I first visited the Oakland Coliseum on a glorious late summer day in 1990. Oakland A’s star right-hander Bob Welch pitched magnificently that day en route to winning 27 games and the Cy Young Award. It was my fondest Coliseum memory until the other day when I left Interstate 880 at the stadium exit, turned onto Joe Morgan Drive, and wound my way past police barricades into Parking Lot A.
Like so many other older people flocking to the FEMA supersite, I was there to get my COVID vaccination. My shot was administered by two upbeat, idealistic young people — one from rural California, the other from Minnesota — who had ventured to Oakland, Calif. out of a sense of service, they told me. Within a half hour, I was headed home, shocked at moving towards a safety that long seemed out of reach.
I’m still overwhelmed by feelings of liberation and gratitude. Liberation to be able to reconnect soon with family, friends, neighbors, society. Gratitude at having been given priority, by virtue of my age, at a time when so many others are still waiting their turn. And I feel a sense of responsibility, too — determined to make the most of my safer status. I suspect I’m not alone.
More than three-quarters of Americans 65 and over have already received at least one shot. We’ve been given priority status because of our vulnerability to the virus. With vaccinations, we’re less vulnerable — and potentially more valuable in ways that go beyond stimulating the economy by eating in restaurants or going to baseball games.
We’re an army of older people in a position to use our experience, wisdom, and antibodies to pay back the investment in us. Call it the Vaccine Dividend. It’s time to call on older Americans to roll up our sleeves a second time, to give ourselves to a higher cause and join those idealistic young people in getting our nation back on its feet.
President Joe Biden issued a broad appeal to all Americans to step up in his “I Need You!” speech to the nation. I’d like to see our 78-year-old president issue a direct call to action to his agemates, perhaps joined by the similarly seasoned Dr. Anthony Fauci, 80, Speaker of the House Nancy Pelosi, 80, Senate Minority Leader Mitch McConnell, 79, and Majority Leader Chuck Schumer, 70.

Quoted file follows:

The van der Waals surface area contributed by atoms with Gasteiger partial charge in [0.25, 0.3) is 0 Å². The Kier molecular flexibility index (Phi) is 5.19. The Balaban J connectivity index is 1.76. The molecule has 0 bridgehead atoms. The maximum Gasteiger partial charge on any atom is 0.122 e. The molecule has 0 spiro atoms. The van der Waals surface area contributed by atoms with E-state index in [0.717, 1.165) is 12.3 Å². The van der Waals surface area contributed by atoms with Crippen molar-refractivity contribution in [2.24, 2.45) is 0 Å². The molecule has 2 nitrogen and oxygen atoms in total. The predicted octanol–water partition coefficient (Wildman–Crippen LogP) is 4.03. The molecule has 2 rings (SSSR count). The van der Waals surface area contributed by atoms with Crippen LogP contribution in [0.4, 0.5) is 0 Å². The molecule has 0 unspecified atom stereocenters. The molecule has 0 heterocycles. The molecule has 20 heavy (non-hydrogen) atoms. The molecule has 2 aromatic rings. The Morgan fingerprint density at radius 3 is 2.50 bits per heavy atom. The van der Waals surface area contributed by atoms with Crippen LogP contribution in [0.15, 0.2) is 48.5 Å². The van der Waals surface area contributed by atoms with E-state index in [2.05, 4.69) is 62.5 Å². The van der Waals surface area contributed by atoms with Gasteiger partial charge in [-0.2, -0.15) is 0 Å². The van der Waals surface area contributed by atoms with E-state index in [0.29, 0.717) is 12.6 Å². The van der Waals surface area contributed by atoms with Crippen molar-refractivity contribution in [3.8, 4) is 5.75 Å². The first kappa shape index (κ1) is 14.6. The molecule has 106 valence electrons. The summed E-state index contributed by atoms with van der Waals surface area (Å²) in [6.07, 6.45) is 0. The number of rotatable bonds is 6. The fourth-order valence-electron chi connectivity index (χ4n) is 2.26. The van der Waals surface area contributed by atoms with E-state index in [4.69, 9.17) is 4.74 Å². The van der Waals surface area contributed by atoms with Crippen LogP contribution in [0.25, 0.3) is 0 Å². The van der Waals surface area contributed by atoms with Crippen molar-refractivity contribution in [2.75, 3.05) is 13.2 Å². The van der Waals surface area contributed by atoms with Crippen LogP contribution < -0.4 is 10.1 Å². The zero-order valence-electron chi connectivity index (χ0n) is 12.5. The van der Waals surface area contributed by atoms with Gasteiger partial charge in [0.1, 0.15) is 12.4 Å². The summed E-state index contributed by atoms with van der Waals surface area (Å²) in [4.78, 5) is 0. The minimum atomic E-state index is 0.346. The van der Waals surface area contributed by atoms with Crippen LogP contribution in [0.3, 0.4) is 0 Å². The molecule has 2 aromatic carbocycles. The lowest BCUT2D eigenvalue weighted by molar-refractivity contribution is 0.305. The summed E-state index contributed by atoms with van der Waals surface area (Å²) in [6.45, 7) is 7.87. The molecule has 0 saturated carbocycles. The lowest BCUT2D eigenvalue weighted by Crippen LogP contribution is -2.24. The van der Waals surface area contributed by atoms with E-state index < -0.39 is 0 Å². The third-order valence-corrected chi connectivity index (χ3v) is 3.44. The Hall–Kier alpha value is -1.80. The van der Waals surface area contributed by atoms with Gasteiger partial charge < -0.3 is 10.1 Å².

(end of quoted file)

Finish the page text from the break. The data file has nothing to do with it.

Biden could say we’ve survived a lively debate about elders in the pandemic. It wasn’t that long ago when some argued that the older population’s sole role in this fight was to stay home, stay safe, and essentially stay out of the way. Texas Lieutenant Governor Dan Patrick went so far as to suggest that older people were expendable — and that they should be willing to sacrifice themselves — if it meant keeping the economy afloat. Fortunately, wiser sentiments prevailed.
Biden could point out that so many of us, plagued by loss, loneliness and purposelessness during the pandemic, are ready to reengage and recommit. There is pent-up energy and a renewed sense of moral obligation. I feel it personally.
But what do we do with that feeling, not just as individuals but collectively, as a generation? Maybe not the Greatest Generation but, for those of us who’ve been vaccinated and survived the pandemic, a grateful generation.
I suggest that Biden point us to a provision buried in the American Rescue Plan: a $1 billion infusion of new money for national service. What beautiful irony that a powerful path to purpose and connection for America’s elders, the generation the Peace Corps was created for in the first place, resides in service.
I’d like to see a call not only to serve, but to serve alongside younger people — like those who put the vaccine in my arm. Why not a co-generational call that meets the moment, helping to vaccinate more Americans and rebuild the nation’s social fabric? A corps aimed not just at surviving the pandemic, but at thriving beyond it.
Such a mobilization might produce both a talent windfall and a windfall of understanding, especially if it’s designed to bring older and younger people together in ways that remind us of our common humanity and help prepare us for the reality of navigating the multigenerational, multiracial society that will be a hallmark of this century.
Marc Freedman is CEO of Encore.org and the author, most recently of “How to Live Forever: The Enduring Power of Connecting the Generations,” now in paperback.